The Postal Service’s most recent financial report offers a mixed picture of the agency’s finances. It reported a net loss of $586 million for the quarter that ended on June 30, an improvement over a $2 billion loss recorded during the same period last year. Operating revenue was steady at $16.5 billion.
The third quarter is typically the slowest for the Postal Service due to the seasonal nature of its business.
Joe Corbett, the Postal Service’s chief financial officer, said a price increase that went into effect on certain mail products on May 31 helped mitigate the losses. So did double-digit growth in the agency’s shipping and package businesses. Shipping and package volume rose 13.4 percent. Revenue rose by $340 million, or 10.6 percent, over the third quarter of fiscal 2014.
The National Association of Letter Carriers hailed the latest report as a sign of turnaround. The Postal Service’s operating profit year-to-date stands at $1.2 billion, an increase of $200 million over last year.
“Today’s results show the impressive Postal Service financial turnaround continuing in full force,” Frederic Rolando, the union’s president, said in a statement.
Yet Postal Service officials are more cautious in describing the gains. Corbett acknowledged that productivity had increased over the first nine months of the fiscal year. Yet the agency continues to struggle with the decline in first-class mail, the most lucrative part of its business. It delivered 2.6 percent less first-class mail, compared to the same period last year.
In addition, the Postal Service is paying more toward employees’ compensation. Growth in shipping and packaging comes with additional costs because it is more labor intensive, Corbett said. In addition, labor union agreements mandated pay raises. That caused operating expenses within the Postal Service’s control to rise by $256 million over this period a year ago. The Postal Service does not consider other labor costs, such as workers’ compensation and health care expenses, within its control.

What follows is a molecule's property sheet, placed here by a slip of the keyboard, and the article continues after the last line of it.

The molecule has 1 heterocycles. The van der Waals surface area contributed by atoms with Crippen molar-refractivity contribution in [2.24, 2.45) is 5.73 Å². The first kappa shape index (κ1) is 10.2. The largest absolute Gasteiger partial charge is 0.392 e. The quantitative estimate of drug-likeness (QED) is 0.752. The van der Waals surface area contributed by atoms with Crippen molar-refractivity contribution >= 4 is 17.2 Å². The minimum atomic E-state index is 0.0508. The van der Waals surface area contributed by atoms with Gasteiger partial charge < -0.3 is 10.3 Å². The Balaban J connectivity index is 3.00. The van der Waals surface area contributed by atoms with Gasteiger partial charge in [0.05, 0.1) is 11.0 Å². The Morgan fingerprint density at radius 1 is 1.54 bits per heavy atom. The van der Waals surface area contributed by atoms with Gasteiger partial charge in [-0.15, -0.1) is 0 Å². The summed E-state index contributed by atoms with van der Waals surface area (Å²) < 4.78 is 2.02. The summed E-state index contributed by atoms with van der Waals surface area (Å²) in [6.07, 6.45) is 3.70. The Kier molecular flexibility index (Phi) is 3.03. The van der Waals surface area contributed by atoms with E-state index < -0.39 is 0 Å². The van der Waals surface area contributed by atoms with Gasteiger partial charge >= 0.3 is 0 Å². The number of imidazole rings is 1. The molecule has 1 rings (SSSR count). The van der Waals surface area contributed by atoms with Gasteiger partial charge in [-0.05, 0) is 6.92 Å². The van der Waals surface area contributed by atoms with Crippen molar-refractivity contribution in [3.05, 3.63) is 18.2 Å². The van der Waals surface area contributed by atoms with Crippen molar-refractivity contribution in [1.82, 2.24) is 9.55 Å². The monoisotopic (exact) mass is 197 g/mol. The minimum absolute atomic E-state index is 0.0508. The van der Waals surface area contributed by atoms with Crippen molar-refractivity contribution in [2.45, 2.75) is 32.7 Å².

USPS has posted losses of $54.5 billion since 2007
The Postal Service has reported $54.5 billion in losses since 2007. It attributed much of its financial situation to a legal requirement to prepay retirees’ health care. It will likely default again on the next payment, of $5.7 billion, due at the end of September, Corbett said. The agency has refused to pay that debt since 2012. It currently owes $22.4 billion.
The Postal Service’s regulatory body has offered the Postal Service financial relief by letting it extend a surcharge originally intended to offset losses during the recent recession. The agency may continue collecting the surcharge until it receives a total of $4.6 billion from it, which is likely to come at the end of March or early April, Corbett said.
Meanwhile, negotiations with two of its labor unions over new agreements have stalled. It has entered mediation with the American Postal Workers Union. It is in arbitration with the National Rural Letter Carriers Association, Brennan said. Both contracts expired in May.
Brennan added that the Postal Service was exploring new opportunities for revenue. It is exploring grocery delivery and digital services that will attract new customers and increase loyalty among existing ones. For example, it is developing a digital tool that will give residential customers a preview of the mail that will be delivered that day.
“It’s an important way of being part of the daily digital lives of our customers,” she said. “It’s also an exciting way of leveraging an information platform that should spark a lot of innovation in the mailing industry.”
Sen. Tom Carper (D-Del.), the ranking member of the Homeland Security and Governmental Affairs Committee, said USPS’ net loss illustrates the challenges the agency is facing from financial and legislative burdens, along with the decline of first class mail revenue.
“Today’s news underscores that the only way to alleviate the Postal Service’s financial challenges and preserve its opportunity to grow in the digital age is for Congress to pass comprehensive postal reform legislation,” Carper said, in a statement. “Though the current financial state of the Postal Service is better than past financial reports, continued losses of this kind do little to bring the Postal Service out of its fiscal quagmire.”